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363: The Oxford Oratory, Oxford, England
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The Oxford Oratory
Mystery Worshipper: Carmel.
The church: The Oxford Oratory (St Aloysius), Oxford, England.
Denomination: Roman Catholic.
The building: Solid Victorian, with solid shiny wooden pews, large plaster statues and several side altars, all very different, made up of elements donated from different religious orders. At the west end of the church there is a large mural of the life of St Aloysius and at the east end some of the windows have pre-Raphaelite style stained glass, while others are plain. The lack of homogeneity makes it one of the more interesting churches to look around.
The neighbourhood: The church is on one of the main roads in central north Oxford, squeezed in between a hospital and a hairdressers, opposite a row of small houses and a Chinese restaurant.
The cast: The fathers and brothers of the Oratory.
What was the name of the service?
Solemn Latin Mass.

How full was the building?
About half-full. A lot of people were on holiday. This is a popular church and is sometimes packed to standing room only.

Did anyone welcome you personally?
No. I helped myself to a hymn book, bilingual mass book and a newsletter.

Was your pew comfortable?
It was OK, if slightly wobbly. The kneelers are in a sad state with splits and black masking tape holding them together.

How would you describe the pre-service atmosphere?
Busy. People kept arriving, and some greeted people they already knew although they did so quietly. There was a sense of anticipation and bustle as if something exciting was about to happen.

What were the exact opening words of the service?
"In nomine Patris, Filii et Spiritus Sancti."

What books did the congregation use during the service?
The hymn book, the mass book and the back of the newsletter, which has the sermon printed on it and the responses for the day.

What musical instruments were played?

Did anything distract you?
A persistent fly, which kept buzzing around but refused to come within swatting distance. As the only things I had to hand were holy books, it just confirmed my impression that it was probably a minor demon in disguise.

Was the worship stiff-upper-lip, happy clappy, or what?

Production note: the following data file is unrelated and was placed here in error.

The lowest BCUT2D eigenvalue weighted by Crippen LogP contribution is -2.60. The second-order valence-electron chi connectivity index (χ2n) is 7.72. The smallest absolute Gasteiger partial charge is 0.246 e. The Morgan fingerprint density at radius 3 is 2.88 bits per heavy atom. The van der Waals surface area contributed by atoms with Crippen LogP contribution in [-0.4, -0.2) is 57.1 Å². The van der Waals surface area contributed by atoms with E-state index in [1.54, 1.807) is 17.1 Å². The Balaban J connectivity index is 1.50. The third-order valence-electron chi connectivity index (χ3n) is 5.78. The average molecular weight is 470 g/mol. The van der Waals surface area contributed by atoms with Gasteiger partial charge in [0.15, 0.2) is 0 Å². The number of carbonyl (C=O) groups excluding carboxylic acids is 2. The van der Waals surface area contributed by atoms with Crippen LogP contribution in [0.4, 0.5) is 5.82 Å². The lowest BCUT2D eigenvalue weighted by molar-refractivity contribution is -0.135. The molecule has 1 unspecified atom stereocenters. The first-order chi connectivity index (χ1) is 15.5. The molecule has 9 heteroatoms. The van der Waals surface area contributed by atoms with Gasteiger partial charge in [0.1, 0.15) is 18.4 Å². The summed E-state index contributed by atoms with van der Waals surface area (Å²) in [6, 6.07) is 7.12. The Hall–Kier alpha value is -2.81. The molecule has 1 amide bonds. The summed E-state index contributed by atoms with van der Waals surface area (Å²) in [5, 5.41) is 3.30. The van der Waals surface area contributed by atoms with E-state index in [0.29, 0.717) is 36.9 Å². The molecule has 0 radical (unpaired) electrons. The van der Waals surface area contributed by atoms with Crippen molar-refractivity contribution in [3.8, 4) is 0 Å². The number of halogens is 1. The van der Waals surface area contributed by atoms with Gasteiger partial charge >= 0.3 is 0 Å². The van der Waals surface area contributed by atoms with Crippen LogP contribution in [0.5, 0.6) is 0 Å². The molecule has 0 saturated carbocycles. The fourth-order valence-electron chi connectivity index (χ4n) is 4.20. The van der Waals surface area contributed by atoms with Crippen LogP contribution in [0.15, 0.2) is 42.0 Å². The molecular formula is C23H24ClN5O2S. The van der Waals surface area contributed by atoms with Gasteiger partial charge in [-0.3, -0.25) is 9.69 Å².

Seriously formal sung Latin mass complete with stately procession of caped priests, led by a small altar boy with a censer, etc.

Exactly how long was the sermon?
12 minutes.

On a scale of 1-10, how good was the preacher?
7 – It was a witty and entertaining sermon.

In a nutshell, what was the sermon about?
Why prayers don't always work and how we don't always realize the implications of the things we pray for. God answers us in his own time.

Which part of the service was like being in heaven?
Singing the Mysterium Fidei. I had been rather out of it until then but for a brief minute the clouds parted and I remembered very clearly why I had embarked on all this in the first place. Sadly, this lasted only as long as the Mysterium Fidei.

And which part was like being in... er... the other place?
The choir. They are very good at what they do, and could make recordings with confidence. But they dominate the proceedings and it isn't my kind of music. I also don't feel that 18th century classical music really goes with a plainchant Latin mass, and there are rather a lot of arrangements which the public cannot join in and more than once everything at the altar ground to a halt while we waited for them to finish.

What happened when you hung around after the service looking lost?
I hung around outside while everyone enthusiastically greeted everyone else. I tried a smile on a nearby older priest who was on his own but he just looked blank. Nobody else approached me – they probably assumed I was waiting for someone.

How would you describe the after-service coffee?
Ah, now that's a story. Coffee is served in the social club which a priest had once told me was open to all. When I first went some months ago my request for coffee was answered with, "Are you a member of the club?" As I wasn't, I was told I could not have any or buy anything. I asked how I could become a member and was told I had to be recommended by two existing members. My name would then be put forward for the committee to vote on. I said I didn't know anybody, apologized for my intrusion and had been about to leave when two old ladies took pity on me and bought me a drink as their guest. I left feeling extremely embarrassed and vowing I would not go back. If it had not been for the priest saying after today's service that all visitors were welcome in the social club I would not have done so, but I went and this time got served without any problem. The predominant age group is still ladies over 60, though, and I still felt very out of place.

How would you feel about making this church your regular (where 10 = ecstatic, 0 = terminal)?
2 – I don't come here often. The services are very good but if I had to sum up St Aloysius in one phrase I'd say, "for members only". There are social events listed in the newsletter but contact details generally consist of a name only, so unless you already know the person you have no way of getting in touch with them. If you want to see a priest you have to ask the porters' lodge to make a timed appointment for you.

Did the service make you feel glad to be a Christian?
The service itself was beautiful in fine surroundings, all green and gold and white. But I can't say I felt glad to be a Christian. This is not a reflection on the service, just my current state of mind.

What one thing will you remember about all this in seven days' time?
From the sermon: "Most people who have managed not to sin for a while have usually been dead for at least two weeks."
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